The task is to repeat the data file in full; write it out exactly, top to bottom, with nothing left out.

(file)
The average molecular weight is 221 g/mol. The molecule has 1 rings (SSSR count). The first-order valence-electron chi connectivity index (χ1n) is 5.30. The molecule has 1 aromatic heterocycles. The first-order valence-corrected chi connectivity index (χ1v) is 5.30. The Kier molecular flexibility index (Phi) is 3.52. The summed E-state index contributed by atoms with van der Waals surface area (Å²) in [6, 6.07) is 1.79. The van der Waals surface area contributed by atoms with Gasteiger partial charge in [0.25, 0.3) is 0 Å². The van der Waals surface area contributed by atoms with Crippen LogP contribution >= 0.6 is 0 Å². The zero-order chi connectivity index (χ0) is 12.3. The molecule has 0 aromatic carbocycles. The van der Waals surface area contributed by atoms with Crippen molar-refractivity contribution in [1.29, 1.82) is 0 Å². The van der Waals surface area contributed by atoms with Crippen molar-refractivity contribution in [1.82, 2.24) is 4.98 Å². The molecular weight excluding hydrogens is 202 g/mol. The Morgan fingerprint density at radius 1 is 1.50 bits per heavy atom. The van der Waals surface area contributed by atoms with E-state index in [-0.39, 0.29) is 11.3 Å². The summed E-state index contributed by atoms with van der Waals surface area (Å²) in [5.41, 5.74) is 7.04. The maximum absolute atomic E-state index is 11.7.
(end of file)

The average molecular weight is 221 g/mol. The molecule has 1 rings (SSSR count). The first-order valence-electron chi connectivity index (χ1n) is 5.30. The molecule has 1 aromatic heterocycles. The first-order valence-corrected chi connectivity index (χ1v) is 5.30. The Kier molecular flexibility index (Phi) is 3.52. The summed E-state index contributed by atoms with van der Waals surface area (Å²) in [6, 6.07) is 1.79. The van der Waals surface area contributed by atoms with Gasteiger partial charge in [0.25, 0.3) is 0 Å². The van der Waals surface area contributed by atoms with Crippen LogP contribution >= 0.6 is 0 Å². The zero-order chi connectivity index (χ0) is 12.3. The molecule has 0 aromatic carbocycles. The van der Waals surface area contributed by atoms with Crippen molar-refractivity contribution in [1.29, 1.82) is 0 Å². The van der Waals surface area contributed by atoms with Crippen molar-refractivity contribution in [1.82, 2.24) is 4.98 Å². The molecular weight excluding hydrogens is 202 g/mol. The Morgan fingerprint density at radius 1 is 1.50 bits per heavy atom. The van der Waals surface area contributed by atoms with E-state index in [-0.39, 0.29) is 11.3 Å². The summed E-state index contributed by atoms with van der Waals surface area (Å²) in [5.41, 5.74) is 7.04. The maximum absolute atomic E-state index is 11.7.